Safety & Training
A Wild Ride
By Anna Pangrazzi
One of the best things about having a career in aviation is meeting interesting characters and listening to the stories they tell.
By Anna Pangrazzi
One of the best things about having a career in aviation is meeting interesting characters and listening to the stories they tell. Mary Ellen Pauli is a prime example. Last fall, I had the honour of presenting Pauli with the Elsie MacGill Northern Lights Award. She has been a helicopter pilot with the Ontario Ministry of Natural Resources (OMNR) for more than 25 years, and until quite recently, was the only woman on the roster. Pauli’s stories are fascinating. Growing up near a fly-in bush camp in northern Quebec where both her father and brother were hardworking pilots, she never dreamed that flying could be a possibility for her until she read a book about Amelia Earhart. Recently, we discussed the importance of role models and the challenges and rewards of flying.
Q: Why was the book about Amelia Earhart so important to you?
A: I was 13 when I read that book and it showed me that it really was possible for me to fly, that girls can fly. I think it’s very important young girls are exposed to as many role models as possible. They just don’t see female helicopter pilots. Even my friends never see me in a uniform or flying.
Q: Did your family encourage you to fly?
A: Growing up, we lived above an airbase and I wasn’t even allowed to go down there. When I expressed an interest in being a pilot my father said, ‘You’ll never get a job’. My brother encouraged me along the way but unfortunately he died in a plane crash when I was fairly young. My mother always said where there’s a will, there’s a way and so I focused on that.
Q: What kind of challenges have you had in your career? Was it hard to be taken seriously?
A: When I arrived at the helicopter base to start lessons, I found out they weren’t even expecting me. They weren’t set up to have women there and they didn’t think that I would show up. When I received my commercial helicopter’s licence and started looking for a job, 15 companies turned me down because all they had was bush work and they didn’t think a woman could do it. These challenges only deepened my resolve and I became more determined. Fredericton Helicopters finally hired me for the summer tourist season. It was hard work and required not only flying skills but marketing and booking and organizing the summer “pad” rides over the Maritimes. I think they appreciated my work ethic so they kept me on after the season ended.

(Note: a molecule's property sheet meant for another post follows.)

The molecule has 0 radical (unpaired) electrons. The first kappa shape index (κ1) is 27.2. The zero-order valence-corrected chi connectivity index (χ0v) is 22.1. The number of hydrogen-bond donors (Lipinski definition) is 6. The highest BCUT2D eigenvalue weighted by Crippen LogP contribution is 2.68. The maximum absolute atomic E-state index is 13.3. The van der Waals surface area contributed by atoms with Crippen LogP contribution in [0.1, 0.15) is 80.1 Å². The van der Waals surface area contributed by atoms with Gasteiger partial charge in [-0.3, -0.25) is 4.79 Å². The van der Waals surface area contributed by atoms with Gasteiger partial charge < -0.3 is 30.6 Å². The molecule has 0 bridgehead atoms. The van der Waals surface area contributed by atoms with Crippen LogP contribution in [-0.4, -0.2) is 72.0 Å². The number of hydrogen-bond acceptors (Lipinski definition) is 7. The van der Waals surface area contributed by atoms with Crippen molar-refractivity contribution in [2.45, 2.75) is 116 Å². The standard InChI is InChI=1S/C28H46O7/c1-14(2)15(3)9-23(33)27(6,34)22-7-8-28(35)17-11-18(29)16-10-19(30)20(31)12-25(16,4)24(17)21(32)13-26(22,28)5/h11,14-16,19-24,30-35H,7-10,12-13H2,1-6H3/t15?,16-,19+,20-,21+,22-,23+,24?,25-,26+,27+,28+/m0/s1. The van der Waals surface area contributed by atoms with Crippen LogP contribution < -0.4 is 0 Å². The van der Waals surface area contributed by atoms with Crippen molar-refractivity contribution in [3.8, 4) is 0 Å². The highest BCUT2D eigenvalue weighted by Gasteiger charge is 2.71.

Q: How do you describe your professional style?
A: I take flying very seriously. I would say that I am a perfectionist. Working in the north brings many challenges. I have worked in mining exploration camps, power line construction, diamond drilling, environmental studies and transportation. As a pilot you need to keep things on track and on time. I like the precision of the job.
Q: What is the most rewarding aspect of your position?
A: The projects I have been involved in are so rewarding. Working with wildlife, collaring caribou, black bears, polar bears and working with scientists to study their environment has been very exciting. Fire season also offers its own challenges. The greatest thing about my job is being able to work with interesting and dedicated people. The northern landscape is also spectacular. Very few people get to see where I fly!
Q: Have you ever felt that the challenges were just too much, too hard to overcome?
A: There have been a couple of instances over the years that I found myself struggling to get over the wall. The kinds of situations that are just not rational, like discrimination. So much harder than facing a charging polar bear or staying in a swampy bug-infested camp in tents with the drill crews.
Q: Is there anything more you think we should be doing to entice young women into a career in aviation?
A: Just making women aware in any way we can. As professional pilots, it’s about making ourselves visible and available to encourage and inspire young women to follow their passion to fly or be involved in some form in the aviation world.
Q: What advice would you give young women thinking about a career in aviation?
A: If this is your passion, then don’t ever let anyone talk you out of it – stay true to yourself and your dream. If you are on that path and forging ahead, things will fall into place.
Anna Pangrazzi is president of Apex Aircraft Sales Ltd. in Toronto. An accomplished aviator, Pangrazzi has a passion for highlighting the exploits of other prominent female aviators.